Signs of compulsive overeating

    * Binge eating, or eating uncontrollably even when not physically hungry

    * Eating much more rapidly than normal

    * Eating alone due to shame and embarrassment

    * Feelings of guilt due to overeating

    * Preoccupation with body weight

    * Depression or mood swings

    * Awareness that eating patterns are abnormal

    * Rapid weight gain or sudden onset of obesity

    * Significantly decreased mobility due to weight gain

    * History of weight fluctuations

    * Withdrawal from activities because of embarrassment about weight

    * History of many different unsuccessful diets

    * Eating little in public, but maintaining a high body weight

    * Very low self esteem and feeling need to eat greater and greater amounts.


During binges compulsive overeaters consume as much as 5,000 calories and up to 60,000 calories per day, which results as an addictive "high" not unlike those experienced through drug usage, and a release from psychological stress. In bulimics, this high may be intensified by the act of purging. Researchers have speculated there is an abnormality of endorphin metabolism in the brain of binge eaters that triggers the addictive process. This is in line with other theories of addiction that attribute it not to avoidance of withdrawal symptoms, but to a primary problem in the reward centers of the brain. For the Compulsive Overeater, the ingestion of trigger foods causes release of the neurotransmitter, serotonin. This could be another sign of neurobiological factors contributing to the addictive process. Abstinence from addictive food and food eating processes causes withdrawal symptoms in those with eating disorders. There may be higher levels of depression and anxiety due to the decreased levels of serotonin in the individual.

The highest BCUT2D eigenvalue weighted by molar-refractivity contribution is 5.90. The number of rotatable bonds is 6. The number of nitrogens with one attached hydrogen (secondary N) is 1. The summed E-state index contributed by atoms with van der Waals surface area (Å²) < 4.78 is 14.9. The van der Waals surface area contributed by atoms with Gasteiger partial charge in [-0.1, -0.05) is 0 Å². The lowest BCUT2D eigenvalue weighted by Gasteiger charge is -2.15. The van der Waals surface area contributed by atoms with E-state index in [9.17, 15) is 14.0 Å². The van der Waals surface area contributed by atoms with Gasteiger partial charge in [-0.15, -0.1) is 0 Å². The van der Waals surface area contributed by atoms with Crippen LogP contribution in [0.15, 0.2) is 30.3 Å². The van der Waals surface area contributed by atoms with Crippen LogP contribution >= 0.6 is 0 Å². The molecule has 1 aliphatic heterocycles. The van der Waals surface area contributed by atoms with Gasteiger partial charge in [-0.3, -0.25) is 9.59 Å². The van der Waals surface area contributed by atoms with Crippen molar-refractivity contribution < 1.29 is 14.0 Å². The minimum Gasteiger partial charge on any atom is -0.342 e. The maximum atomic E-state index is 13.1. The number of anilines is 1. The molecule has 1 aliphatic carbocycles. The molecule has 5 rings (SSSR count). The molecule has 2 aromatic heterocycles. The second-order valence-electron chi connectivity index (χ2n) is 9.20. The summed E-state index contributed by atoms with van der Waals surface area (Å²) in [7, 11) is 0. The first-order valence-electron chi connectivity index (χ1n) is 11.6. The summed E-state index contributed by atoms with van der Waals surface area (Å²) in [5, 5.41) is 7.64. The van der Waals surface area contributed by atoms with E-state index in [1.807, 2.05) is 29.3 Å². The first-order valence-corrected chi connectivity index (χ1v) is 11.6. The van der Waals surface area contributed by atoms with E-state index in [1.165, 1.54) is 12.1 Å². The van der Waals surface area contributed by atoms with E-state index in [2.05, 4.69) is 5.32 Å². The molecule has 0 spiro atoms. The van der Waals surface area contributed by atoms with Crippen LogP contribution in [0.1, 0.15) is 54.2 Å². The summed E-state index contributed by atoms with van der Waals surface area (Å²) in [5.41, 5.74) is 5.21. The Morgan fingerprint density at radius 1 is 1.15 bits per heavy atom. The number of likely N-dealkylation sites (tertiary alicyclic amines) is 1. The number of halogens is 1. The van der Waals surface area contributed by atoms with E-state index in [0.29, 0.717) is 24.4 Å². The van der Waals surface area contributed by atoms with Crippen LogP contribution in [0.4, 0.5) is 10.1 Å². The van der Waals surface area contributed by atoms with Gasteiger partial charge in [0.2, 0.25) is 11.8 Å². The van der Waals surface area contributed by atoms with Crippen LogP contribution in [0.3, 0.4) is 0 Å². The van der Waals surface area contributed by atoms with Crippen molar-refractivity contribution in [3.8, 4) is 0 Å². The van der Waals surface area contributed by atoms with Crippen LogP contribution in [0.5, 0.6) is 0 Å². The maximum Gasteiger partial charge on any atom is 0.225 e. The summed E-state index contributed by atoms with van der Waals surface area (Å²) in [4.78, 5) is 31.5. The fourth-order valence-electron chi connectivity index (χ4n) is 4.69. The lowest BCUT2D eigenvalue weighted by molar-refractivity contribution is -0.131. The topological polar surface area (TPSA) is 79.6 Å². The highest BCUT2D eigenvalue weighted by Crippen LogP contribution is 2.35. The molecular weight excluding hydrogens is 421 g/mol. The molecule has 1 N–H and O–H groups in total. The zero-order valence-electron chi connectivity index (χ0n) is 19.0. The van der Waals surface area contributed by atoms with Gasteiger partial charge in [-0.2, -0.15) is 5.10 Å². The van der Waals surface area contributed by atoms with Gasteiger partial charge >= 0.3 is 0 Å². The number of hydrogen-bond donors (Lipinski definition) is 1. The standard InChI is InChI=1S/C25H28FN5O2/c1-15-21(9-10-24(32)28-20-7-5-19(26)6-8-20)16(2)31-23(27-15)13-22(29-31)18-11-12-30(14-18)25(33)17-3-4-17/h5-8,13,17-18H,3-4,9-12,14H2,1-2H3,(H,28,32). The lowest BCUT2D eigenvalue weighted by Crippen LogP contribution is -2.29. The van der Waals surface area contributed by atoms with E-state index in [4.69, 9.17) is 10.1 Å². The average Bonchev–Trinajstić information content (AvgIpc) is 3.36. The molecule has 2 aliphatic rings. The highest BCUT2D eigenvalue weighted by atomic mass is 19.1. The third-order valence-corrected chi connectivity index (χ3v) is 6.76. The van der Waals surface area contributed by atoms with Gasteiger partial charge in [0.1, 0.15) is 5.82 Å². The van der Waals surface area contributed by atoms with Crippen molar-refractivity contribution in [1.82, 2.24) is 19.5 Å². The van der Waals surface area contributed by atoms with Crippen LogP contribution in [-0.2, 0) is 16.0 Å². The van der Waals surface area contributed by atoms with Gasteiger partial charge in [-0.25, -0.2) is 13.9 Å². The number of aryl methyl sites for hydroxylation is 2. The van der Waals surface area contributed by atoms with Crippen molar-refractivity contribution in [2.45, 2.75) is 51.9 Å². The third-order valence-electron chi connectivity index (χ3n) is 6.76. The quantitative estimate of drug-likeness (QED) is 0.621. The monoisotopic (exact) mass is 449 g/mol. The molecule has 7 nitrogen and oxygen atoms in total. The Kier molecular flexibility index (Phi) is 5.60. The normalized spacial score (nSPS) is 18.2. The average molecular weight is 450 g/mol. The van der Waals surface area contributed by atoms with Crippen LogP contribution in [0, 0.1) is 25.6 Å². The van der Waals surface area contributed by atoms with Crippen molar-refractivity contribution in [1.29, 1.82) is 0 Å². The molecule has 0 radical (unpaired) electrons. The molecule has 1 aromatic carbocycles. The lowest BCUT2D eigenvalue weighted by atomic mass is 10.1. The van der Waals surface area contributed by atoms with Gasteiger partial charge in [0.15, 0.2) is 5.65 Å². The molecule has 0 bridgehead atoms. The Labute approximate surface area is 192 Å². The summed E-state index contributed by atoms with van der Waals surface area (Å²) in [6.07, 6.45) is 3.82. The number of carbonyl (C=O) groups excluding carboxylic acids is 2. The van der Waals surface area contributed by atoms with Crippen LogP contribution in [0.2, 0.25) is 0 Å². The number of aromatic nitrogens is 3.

There are complexities with the biology of compulsive eating that separate it from a pure substance abuse analogy. Food is a complex mixture of chemicals that can affect the body in multiple ways, which is magnified by stomach-brain communication. In some ways, it may be much more difficult for compulsive overeaters to recover than drug addicts. There is an anecdotal saying among Overeaters Anonymous members that "when you are addicted to drugs you put the tiger in the cage to recover; when you are addicted to food you put the tiger in the cage, but take it out three times a day for a walk."

The physical explanation of compulsive overeating may be attributed to an overeaters' increased tendency to secrete insulin at the sight and smell of food, though medical evidence supporting this is controversial. Some researchers also attribute it to excessive neurological sensitivity in taste and/or smell.